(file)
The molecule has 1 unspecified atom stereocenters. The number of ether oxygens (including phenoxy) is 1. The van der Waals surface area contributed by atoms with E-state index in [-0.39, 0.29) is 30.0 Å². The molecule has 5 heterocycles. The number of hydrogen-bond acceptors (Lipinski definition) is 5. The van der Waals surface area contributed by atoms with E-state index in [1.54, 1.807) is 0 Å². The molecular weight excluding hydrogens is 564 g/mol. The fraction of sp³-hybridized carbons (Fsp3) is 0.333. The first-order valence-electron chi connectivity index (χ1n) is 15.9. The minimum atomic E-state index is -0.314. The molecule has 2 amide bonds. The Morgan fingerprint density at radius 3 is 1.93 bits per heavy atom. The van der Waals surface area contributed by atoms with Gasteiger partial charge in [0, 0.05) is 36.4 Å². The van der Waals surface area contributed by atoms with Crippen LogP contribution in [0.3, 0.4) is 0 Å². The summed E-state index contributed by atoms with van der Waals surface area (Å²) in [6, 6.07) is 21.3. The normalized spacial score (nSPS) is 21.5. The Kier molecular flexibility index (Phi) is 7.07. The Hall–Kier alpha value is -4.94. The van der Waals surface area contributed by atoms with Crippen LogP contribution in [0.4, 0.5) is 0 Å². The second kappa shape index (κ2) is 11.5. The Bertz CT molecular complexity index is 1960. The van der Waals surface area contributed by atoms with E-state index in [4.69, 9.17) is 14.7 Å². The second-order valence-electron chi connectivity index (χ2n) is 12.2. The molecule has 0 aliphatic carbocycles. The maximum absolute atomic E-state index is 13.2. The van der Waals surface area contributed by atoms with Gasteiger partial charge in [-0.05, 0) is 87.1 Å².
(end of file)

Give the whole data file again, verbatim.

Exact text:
The molecule has 1 unspecified atom stereocenters. The number of ether oxygens (including phenoxy) is 1. The van der Waals surface area contributed by atoms with E-state index in [-0.39, 0.29) is 30.0 Å². The molecule has 5 heterocycles. The number of hydrogen-bond acceptors (Lipinski definition) is 5. The van der Waals surface area contributed by atoms with E-state index in [1.54, 1.807) is 0 Å². The molecular weight excluding hydrogens is 564 g/mol. The fraction of sp³-hybridized carbons (Fsp3) is 0.333. The first-order valence-electron chi connectivity index (χ1n) is 15.9. The minimum atomic E-state index is -0.314. The molecule has 2 amide bonds. The Morgan fingerprint density at radius 3 is 1.93 bits per heavy atom. The van der Waals surface area contributed by atoms with Gasteiger partial charge in [0, 0.05) is 36.4 Å². The van der Waals surface area contributed by atoms with Crippen LogP contribution in [0.3, 0.4) is 0 Å². The summed E-state index contributed by atoms with van der Waals surface area (Å²) in [6, 6.07) is 21.3. The normalized spacial score (nSPS) is 21.5. The Kier molecular flexibility index (Phi) is 7.07. The Hall–Kier alpha value is -4.94. The van der Waals surface area contributed by atoms with Crippen LogP contribution in [0.4, 0.5) is 0 Å². The second kappa shape index (κ2) is 11.5. The Bertz CT molecular complexity index is 1960. The van der Waals surface area contributed by atoms with E-state index in [4.69, 9.17) is 14.7 Å². The second-order valence-electron chi connectivity index (χ2n) is 12.2. The molecule has 0 aliphatic carbocycles. The maximum absolute atomic E-state index is 13.2. The van der Waals surface area contributed by atoms with Gasteiger partial charge in [-0.05, 0) is 87.1 Å².